Panic attacks are sudden periods of intense fear that may include palpitations, sweating, shaking, shortness of breath, numbness, or a feeling of impending doom. The maximum degree of symptoms occurs within minutes. They typically last for about 30 minutes, but the duration can vary from seconds to hours. If you’re having a panic attack, you may feel fear of losing control or chest pain. Panic attacks themselves are not physically dangerous, but they can be disruptive and scary!
More than 3 million Americans will experience panic disorder in their lifetime, and in most cases, onset is in the adolescent or teenage years. Genetics, brain chemistry, and environment (one’s upbringing or current stress levels) can all play a role in panic attacks. You may or may not be genetically predisposed to having panic attacks, but if they start happening to you, it’s important to make sure your doctor knows as soon as possible. Recurrent panic attacks may point to panic disorder, and it’s important that you get diagnosed as soon as possible if that’s the case for you.
There are two types of panic attacks: unexpected and expected. Unexpected panic attacks, as their name suggests, often seem to come out of the blue. Expected panic attacks, also known as “cued panic attacks” are situationally bound, meaning there may be specific events that set them off. A person may experience a panic attack if they anticipate they will be exposed or are exposed to a situation that triggers a panic attack.
We can’t stress enough how critical it is that you seek professional medical help if you begin experiencing panic attacks. A qualified mental health professional or healthcare worker will be your best and most important resource for help, but we have found some advice that may help you deal with a panic attack in the moment if it happens to you.
Recognizing that you’re having a panic attack: By acknowledging to yourself that you’re having a panic attack, you can remind yourself that it is temporary and will pass. This knowledge alone can help you calm down.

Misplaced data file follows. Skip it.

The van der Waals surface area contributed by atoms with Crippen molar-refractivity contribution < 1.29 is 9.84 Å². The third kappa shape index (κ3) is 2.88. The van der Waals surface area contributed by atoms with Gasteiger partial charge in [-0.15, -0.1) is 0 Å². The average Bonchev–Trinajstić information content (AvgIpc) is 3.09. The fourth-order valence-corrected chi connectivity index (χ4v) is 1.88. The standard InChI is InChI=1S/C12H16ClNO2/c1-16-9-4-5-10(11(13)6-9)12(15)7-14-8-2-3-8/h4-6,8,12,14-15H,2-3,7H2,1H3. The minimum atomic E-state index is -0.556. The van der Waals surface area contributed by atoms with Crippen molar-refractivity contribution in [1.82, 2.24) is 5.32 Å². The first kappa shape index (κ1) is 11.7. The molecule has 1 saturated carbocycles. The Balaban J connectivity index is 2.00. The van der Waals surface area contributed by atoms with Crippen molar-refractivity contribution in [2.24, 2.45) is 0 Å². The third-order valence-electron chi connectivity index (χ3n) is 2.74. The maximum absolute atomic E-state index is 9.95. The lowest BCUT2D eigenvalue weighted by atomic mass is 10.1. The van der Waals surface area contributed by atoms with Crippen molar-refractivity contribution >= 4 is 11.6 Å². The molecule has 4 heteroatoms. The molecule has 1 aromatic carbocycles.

Deep breathing: If you’re able to control your breathing, you’re less likely to experience the hyperventilating that can make other symptoms — and the panic attack itself — worse.
Focus on taking deep breaths in and out through your mouth, feeling the air slowly fill your chest and belly and then slowly leave them again. Inhale for the count of 4, hold breath for the count of 4, then exhale for the count of 8. The exhale needs to be longer than the inhale to trigger the parasympathetic system. There are countless free gifs and YouTube videos that you can pair your breathing with to help you regain control. It may help to bookmark a few of your favorite ones in your personal device so that you can easily access them if the need arises.
Closing your eyes: Some people are triggered by external stimuli. If you’re in a hectic situation or environment, this can feed into the panic attack. Closing your eyes will help reduce the stimuli. If you have them, you may want to pop earplugs in, or consider carrying them with you to see if they help.
Focus object: Some may find that focusing all of their attention on a single object during a panic attack to be helpful. Choose one object in clear sight. Mentally note everything you can about it. For example, you may choose a tree, and notice how the leaves shake in the breeze, the color and shake of the branches, the differences in length and size of the twigs. Note the color, shapes, size, and patterns of the object. Focus all of your energy on your chosen object, and see if your panic symptoms start to subside.
Aromatherapy: Lavender can especially help soothe the mind, so if you have been experiencing panic attacks, you may choose to keep a small bottle of it with you to smell if you feel a panic attack coming on. It can help your body relax. If you don’t enjoy the smell of lavender, you might consider chamomile, or finding another scent that helps you calm down.
Repeating a mantra: “This too shall pass,” or “I am calming down” may be helpful to repeat on loop in your mind for as long as you can. It also gives your brain something else to focus on. Find a phrase that is meaningful to you.
Panic attacks can feel frightening, but they are common and they are manageable. Be sure to seek the help of a qualified medical professional, and know that you are not alone!